Self-help gurus have been saying it for years. You’ve gotta have goals. If you don’t have a goal, you’re standing still, watching life go by and waiting for things to happen. Your characters are no different. If they don’t have goals, they’re just passive cardboard cutouts, reacting to the random events of your story. That’s how you get those books where you find yourself two hundred pages in and wondering what the point is.
Goal and motivation are tightly knotted together. Goal is the “what?” while motivation is the “why?” Put simply, your character must want something. Maybe they want to survive, to get laid, to win the job, to keep their secret, to kill the bad guy, to thwart the zombie apocalypse…these are all worthy goals.
What’s the thing that keeps your character moving forward when it’s getting dark and the bullets are flying? What keeps them going on alone when everyone else says, “Turn back?” What keeps them clawing their way up Mount Doom?
You have to know what your character’s goal is so that you can deny it. Story is what happens when your character pursues a goal and you firmly say, “No,” like a firm but loving parent. Or, you shout, “NO, AND I’LL PUNISH YOU FOR EVEN THINKING SO!” like a sadistic bastard, whichever way you lean. Either way, your story happens when your characters have to react to that denial and make a decision.
So let’s talk goals. First, goals can be external or internal.
The external goal typically results from the inciting incident of the story. Katniss Everdeen wants to survive the Hunger Games. Luke Skywalker wants to become a Jedi. Elle Woods wants to get into Harvard Law School and become a lawyer.
The internal goal is often something the character has carried within them long before the story begins. Katniss wants to protect her younger sister, which in a gold-sticker moment for Suzanne Collins, is why she even volunteers for the Hunger Games. Good job on goals driving the entire story! Luke wants a life of adventure, to escape the monotonous, dead-end existence of moisture farming on Tatooine. Elle wants to be taken seriously and prove herself as more than a pretty face. (Legally Blonde is so under-appreciated.)
Again, these things are going to develop organically as you plot your story. Plot dictates character which dictates plot which dictates character which…you get it. But start thinking about your protagonist and what they want. If you don’t know, sit them down (figuratively) and talk to them. Open a blank document and ask them questions, then respond to the questions. Not only does this let you get to know the character, you discover some of their voice. Ask them what they want, why they want it, and what they’re willing to do to get it. (This is an acceptable form of talking to the voices in your head. Writers get away with it.)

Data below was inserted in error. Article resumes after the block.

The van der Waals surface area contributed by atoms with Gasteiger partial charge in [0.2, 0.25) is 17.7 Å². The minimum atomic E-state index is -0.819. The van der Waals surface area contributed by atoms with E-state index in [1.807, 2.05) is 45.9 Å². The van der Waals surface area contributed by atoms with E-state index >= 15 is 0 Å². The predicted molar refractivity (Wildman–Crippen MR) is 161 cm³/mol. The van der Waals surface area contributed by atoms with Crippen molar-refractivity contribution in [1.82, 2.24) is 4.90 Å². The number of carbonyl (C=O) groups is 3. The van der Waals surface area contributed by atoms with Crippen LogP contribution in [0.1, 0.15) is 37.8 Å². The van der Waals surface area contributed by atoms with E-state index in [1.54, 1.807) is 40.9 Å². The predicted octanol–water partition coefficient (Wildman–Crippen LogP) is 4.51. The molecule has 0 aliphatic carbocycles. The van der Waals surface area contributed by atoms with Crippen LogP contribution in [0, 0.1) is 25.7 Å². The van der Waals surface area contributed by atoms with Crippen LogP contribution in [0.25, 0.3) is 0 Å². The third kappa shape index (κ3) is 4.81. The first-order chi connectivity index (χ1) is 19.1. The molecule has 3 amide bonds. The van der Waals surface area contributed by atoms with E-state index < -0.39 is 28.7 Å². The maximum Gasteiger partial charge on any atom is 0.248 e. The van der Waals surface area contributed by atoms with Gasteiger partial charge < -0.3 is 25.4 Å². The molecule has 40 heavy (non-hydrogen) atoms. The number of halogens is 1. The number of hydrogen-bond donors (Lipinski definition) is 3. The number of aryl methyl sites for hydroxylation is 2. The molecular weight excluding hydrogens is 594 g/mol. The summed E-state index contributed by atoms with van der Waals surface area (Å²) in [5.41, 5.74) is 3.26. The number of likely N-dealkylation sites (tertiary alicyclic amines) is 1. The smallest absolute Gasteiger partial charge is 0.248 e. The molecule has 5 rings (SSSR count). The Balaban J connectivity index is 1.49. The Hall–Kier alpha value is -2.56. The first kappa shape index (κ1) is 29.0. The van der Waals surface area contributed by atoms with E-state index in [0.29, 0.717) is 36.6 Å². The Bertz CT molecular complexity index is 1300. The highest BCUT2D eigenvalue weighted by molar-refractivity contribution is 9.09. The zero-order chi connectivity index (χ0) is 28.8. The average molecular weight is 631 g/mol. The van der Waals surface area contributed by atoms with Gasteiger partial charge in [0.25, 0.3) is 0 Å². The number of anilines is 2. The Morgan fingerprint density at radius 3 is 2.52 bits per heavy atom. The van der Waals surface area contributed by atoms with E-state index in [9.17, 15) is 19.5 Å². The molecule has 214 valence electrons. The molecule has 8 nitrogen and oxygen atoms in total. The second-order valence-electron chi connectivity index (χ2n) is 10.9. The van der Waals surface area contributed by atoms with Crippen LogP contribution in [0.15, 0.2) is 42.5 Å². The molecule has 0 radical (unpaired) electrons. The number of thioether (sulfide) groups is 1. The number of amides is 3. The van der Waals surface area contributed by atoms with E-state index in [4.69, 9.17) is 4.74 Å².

Now here’s where the fun is. Your antagonist also has goals. You need to know their goals too, because they should be in direct opposition to the protagonist’s. Every beat of the story should be a direct result of one or both of them pursuing their goal.
In the Hunger Games, you could argue about who the antagonist is; the other Tributes, particularly the well-trained and vicious Careers, are the most obvious. President Snow and the Gamemakers are also candidates. The other Tributes want to survive just like Katniss; whoever wins does so only by the death of the others. Obvious conflict. President Snow and the Gamemakers have their own goals, but they want for the Games to go as planned, meaning twenty-three of the twenty-four Tributes die. As they see the audience approval swinging toward Katniss, they want her to lose. Again, you can see the conflict with Katniss’ goal to survive.
Now, all the conflict doesn’t have to come from the antagonist. It’s deliciously tense when your protagonist has internal conflict. Your character may have two goals that are in conflict. To follow one, she’ll have to sacrifice the other. There is a non-stop tension then as she makes choices pursuing one or the other. Again, the Hunger Games is a perfect example. Katniss doesn’t want to kill anyone else. But there comes a point when she has to choose between this desire to remain relatively innocent and her own will to survive. Your character may have a profound fear that prevents them from pursuing their goal. Finally, their internal and external goals may be in direct conflict.
But we could talk about conflict all day. Conflict is what will drive your story! As we get into plotting, we’ll talk more about conflict and milking it for the ultimate misery of your characters.
For now, focus on the goals of your primary characters. How will those goals drive the story you want to write?
As always, thanks for tuning in and be sure to check out the previous entries if you haven’t!
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